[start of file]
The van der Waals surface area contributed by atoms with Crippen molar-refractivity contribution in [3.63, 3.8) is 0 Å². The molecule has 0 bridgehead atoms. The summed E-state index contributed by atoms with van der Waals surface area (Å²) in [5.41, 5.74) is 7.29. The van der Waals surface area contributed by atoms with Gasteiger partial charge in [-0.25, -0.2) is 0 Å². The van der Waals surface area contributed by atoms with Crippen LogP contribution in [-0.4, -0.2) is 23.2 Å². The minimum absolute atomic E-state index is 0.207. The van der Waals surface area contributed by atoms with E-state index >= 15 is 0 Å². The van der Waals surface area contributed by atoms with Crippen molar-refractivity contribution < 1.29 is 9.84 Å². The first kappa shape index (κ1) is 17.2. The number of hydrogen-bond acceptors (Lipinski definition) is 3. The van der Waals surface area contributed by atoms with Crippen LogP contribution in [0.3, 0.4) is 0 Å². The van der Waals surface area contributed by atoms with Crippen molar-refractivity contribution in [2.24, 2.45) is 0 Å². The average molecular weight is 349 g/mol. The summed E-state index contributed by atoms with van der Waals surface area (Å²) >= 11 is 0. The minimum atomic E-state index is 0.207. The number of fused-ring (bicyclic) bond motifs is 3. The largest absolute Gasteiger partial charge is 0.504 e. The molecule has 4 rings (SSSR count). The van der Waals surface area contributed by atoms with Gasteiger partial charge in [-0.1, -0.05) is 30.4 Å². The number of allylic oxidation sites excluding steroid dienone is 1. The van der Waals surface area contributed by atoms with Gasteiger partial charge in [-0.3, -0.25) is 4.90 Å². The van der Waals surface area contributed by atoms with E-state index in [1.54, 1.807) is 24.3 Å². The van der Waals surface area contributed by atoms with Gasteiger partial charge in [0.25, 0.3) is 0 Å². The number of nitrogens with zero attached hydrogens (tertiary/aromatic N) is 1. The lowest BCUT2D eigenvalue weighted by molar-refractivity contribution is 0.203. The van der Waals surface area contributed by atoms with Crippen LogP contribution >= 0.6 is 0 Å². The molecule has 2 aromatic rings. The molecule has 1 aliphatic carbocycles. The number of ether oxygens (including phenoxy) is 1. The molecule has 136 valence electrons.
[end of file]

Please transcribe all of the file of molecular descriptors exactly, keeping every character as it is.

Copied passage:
The van der Waals surface area contributed by atoms with Crippen molar-refractivity contribution in [3.63, 3.8) is 0 Å². The molecule has 0 bridgehead atoms. The summed E-state index contributed by atoms with van der Waals surface area (Å²) in [5.41, 5.74) is 7.29. The van der Waals surface area contributed by atoms with Gasteiger partial charge in [-0.25, -0.2) is 0 Å². The van der Waals surface area contributed by atoms with Crippen LogP contribution in [-0.4, -0.2) is 23.2 Å². The minimum absolute atomic E-state index is 0.207. The van der Waals surface area contributed by atoms with E-state index >= 15 is 0 Å². The van der Waals surface area contributed by atoms with Crippen molar-refractivity contribution < 1.29 is 9.84 Å². The first kappa shape index (κ1) is 17.2. The number of hydrogen-bond acceptors (Lipinski definition) is 3. The van der Waals surface area contributed by atoms with Crippen LogP contribution in [0.3, 0.4) is 0 Å². The van der Waals surface area contributed by atoms with Crippen molar-refractivity contribution in [2.24, 2.45) is 0 Å². The average molecular weight is 349 g/mol. The summed E-state index contributed by atoms with van der Waals surface area (Å²) >= 11 is 0. The minimum atomic E-state index is 0.207. The number of fused-ring (bicyclic) bond motifs is 3. The largest absolute Gasteiger partial charge is 0.504 e. The molecule has 4 rings (SSSR count). The van der Waals surface area contributed by atoms with Gasteiger partial charge in [-0.1, -0.05) is 30.4 Å². The number of allylic oxidation sites excluding steroid dienone is 1. The van der Waals surface area contributed by atoms with Gasteiger partial charge in [-0.3, -0.25) is 4.90 Å². The van der Waals surface area contributed by atoms with E-state index in [1.54, 1.807) is 24.3 Å². The van der Waals surface area contributed by atoms with Gasteiger partial charge in [0.25, 0.3) is 0 Å². The number of nitrogens with zero attached hydrogens (tertiary/aromatic N) is 1. The lowest BCUT2D eigenvalue weighted by molar-refractivity contribution is 0.203. The van der Waals surface area contributed by atoms with Crippen LogP contribution >= 0.6 is 0 Å². The molecule has 2 aromatic rings. The molecule has 1 aliphatic carbocycles. The number of ether oxygens (including phenoxy) is 1. The molecule has 136 valence electrons.